The cut of a diamond (not to be confused with the shape of the diamond) is often viewed as the most important aspect to consider when looking for a piece of diamond jewellery. The cut has a significant impact on three qualities of the diamond: brilliance, fire and scintillation.
Too Deep Cut
Too Shallow Cut
Brilliance refers to the brightness of the diamond, created by reflected white light entering the diamond and exiting at the top.
When a diamond is moved, areas of contrasting light and dark can be seen that varies from facet to facet; this is known as scintillation.
Flashes of colour emitted by the diamond as a result of the dispersion of reflected white light. This is the rainbow-like flash often seen when a diamond is tilted.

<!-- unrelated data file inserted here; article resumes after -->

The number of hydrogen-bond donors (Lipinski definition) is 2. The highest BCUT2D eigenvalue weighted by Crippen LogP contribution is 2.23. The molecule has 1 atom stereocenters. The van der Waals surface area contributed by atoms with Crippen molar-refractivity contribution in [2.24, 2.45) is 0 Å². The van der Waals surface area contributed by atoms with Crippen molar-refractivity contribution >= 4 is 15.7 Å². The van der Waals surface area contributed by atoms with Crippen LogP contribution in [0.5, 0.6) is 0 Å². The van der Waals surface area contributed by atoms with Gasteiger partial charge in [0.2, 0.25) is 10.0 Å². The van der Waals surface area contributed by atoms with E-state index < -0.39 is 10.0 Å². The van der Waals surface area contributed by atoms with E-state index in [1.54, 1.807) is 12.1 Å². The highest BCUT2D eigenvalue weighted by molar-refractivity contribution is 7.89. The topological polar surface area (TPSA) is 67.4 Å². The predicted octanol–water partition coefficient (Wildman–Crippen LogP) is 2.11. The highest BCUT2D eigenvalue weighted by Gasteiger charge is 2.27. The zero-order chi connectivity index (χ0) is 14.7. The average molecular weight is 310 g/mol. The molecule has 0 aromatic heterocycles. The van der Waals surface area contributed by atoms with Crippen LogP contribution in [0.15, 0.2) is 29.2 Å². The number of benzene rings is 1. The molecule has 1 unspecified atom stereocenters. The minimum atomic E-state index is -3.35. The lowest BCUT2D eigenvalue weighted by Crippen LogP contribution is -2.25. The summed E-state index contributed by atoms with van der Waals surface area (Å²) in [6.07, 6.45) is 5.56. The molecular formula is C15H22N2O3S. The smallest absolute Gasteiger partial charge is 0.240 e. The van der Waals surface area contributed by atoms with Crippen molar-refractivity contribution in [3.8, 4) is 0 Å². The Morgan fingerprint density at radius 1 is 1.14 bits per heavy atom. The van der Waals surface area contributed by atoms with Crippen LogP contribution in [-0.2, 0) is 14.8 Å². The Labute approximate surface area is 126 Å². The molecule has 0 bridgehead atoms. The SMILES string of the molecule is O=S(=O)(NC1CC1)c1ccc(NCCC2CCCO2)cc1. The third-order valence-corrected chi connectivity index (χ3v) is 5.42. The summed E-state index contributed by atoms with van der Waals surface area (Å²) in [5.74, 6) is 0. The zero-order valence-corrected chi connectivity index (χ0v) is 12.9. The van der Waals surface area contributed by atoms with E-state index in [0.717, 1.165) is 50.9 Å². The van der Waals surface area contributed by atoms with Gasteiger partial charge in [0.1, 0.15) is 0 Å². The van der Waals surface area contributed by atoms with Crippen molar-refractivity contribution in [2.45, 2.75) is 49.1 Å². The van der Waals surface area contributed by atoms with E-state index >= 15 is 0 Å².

These three factors are mainly affected by how shallow or deep a diamond is cut. For optimum brilliance, fire and scintillation, a diamond should be cut so that the reflected light exits purely from the top of the diamond. Diamonds that have been cut too deep or too shallow will lose light from the sides rather than the top, causing a huge loss in these three qualities.
An excellent cut diamond will produce the maximum amount of brilliance, fire and scintillation. Light will enter the diamond and reflect out of the top with a very small amount of light lost.
A diamond with a ‘very good’ cut will reflect most of the light that has entered it, producing a superior brilliance, fire, scintillation and overall sparkle.
A good cut diamond will reflect most of the light that enters the diamond, however it will produce less brilliance and fire than an excellent or very good cut diamond.
Fair cut refers to a diamond that lacks an optimum level of brilliance and fire caused by a significant loss of light from the bottom or side of the diamond rather than through the top as with better cuts.
A poor cut diamond will lose most of the entering light through the bottom or sides. It may appear dull and an obvious lack of sparkle will be observed.